I enjoyed the AP (Associated Press) article on how “A Christmas Story” has become a part of our deeply-rooted Christmas tradition (“‘A Christmas Story’ at 30: Now part of the family,” AFN, Dec. 4). However, I was surprised and disappointed at the writer’s failure to mention the story’s author, who narrated the film and who also appeared in it as the gruff gentleman who directs Ralphie and his brother to the end of the line to see Santa at Goldblatt’s.

“A Christmas Story” actually contains elements of at least four Jean Shepherd short stories, the main one being “Duel in the Snow, or Red Ryder Nails the Cleveland Street Kid.” The leg lamp episode comes from the story “My Old Man and the Lascivious Special Award that Heralded the Birth of Pop Art.” Other elements were pulled from “The Grandstand Passion Play of Delbert and the Bumpus Hounds,” as well as “Scut Farkas and the Murderous Mariah.”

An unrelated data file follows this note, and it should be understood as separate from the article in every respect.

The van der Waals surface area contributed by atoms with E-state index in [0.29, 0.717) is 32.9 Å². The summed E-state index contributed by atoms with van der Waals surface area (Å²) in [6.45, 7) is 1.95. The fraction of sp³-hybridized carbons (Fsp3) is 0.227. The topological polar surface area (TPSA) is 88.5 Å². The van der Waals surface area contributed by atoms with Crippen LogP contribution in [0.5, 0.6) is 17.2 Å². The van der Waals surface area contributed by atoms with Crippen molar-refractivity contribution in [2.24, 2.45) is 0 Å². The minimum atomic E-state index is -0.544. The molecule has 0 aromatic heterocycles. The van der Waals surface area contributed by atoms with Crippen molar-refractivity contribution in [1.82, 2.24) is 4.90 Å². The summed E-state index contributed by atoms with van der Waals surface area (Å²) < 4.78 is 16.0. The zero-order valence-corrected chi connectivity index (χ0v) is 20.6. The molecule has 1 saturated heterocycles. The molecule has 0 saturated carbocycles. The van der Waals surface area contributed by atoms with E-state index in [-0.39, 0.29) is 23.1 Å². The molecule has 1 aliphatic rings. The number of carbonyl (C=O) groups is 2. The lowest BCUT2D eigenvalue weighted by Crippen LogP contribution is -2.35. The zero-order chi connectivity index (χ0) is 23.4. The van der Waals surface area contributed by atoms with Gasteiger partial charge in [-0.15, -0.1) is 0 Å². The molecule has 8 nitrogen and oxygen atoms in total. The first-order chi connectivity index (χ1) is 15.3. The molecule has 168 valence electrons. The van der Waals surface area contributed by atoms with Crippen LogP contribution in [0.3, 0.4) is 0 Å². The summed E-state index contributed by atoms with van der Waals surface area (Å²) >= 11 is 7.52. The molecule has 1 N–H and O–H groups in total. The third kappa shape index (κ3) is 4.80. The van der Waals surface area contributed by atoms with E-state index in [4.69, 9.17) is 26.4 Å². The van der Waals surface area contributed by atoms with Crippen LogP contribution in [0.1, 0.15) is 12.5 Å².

As a boy growing up in New York City, my late night radio companion was Jean Shepherd as I toiled away on my high school homework in the late 1950s. Each weeknight his show aired from 10:15 to 11 p.m. on WOR, 710 on the AM dial. It was a monologue full of word pictures of his life experiences in northern Indiana during the Depression, as well as his life in the Army during World War II. As a story-teller Shepherd was right up there with Mark Twain and Will Rogers. I believe he passed away in 1998.

Again, I think the writer, while acknowledging the classic nature of the film, did an injustice by overlooking its creative genius author.

William M. Diekmann

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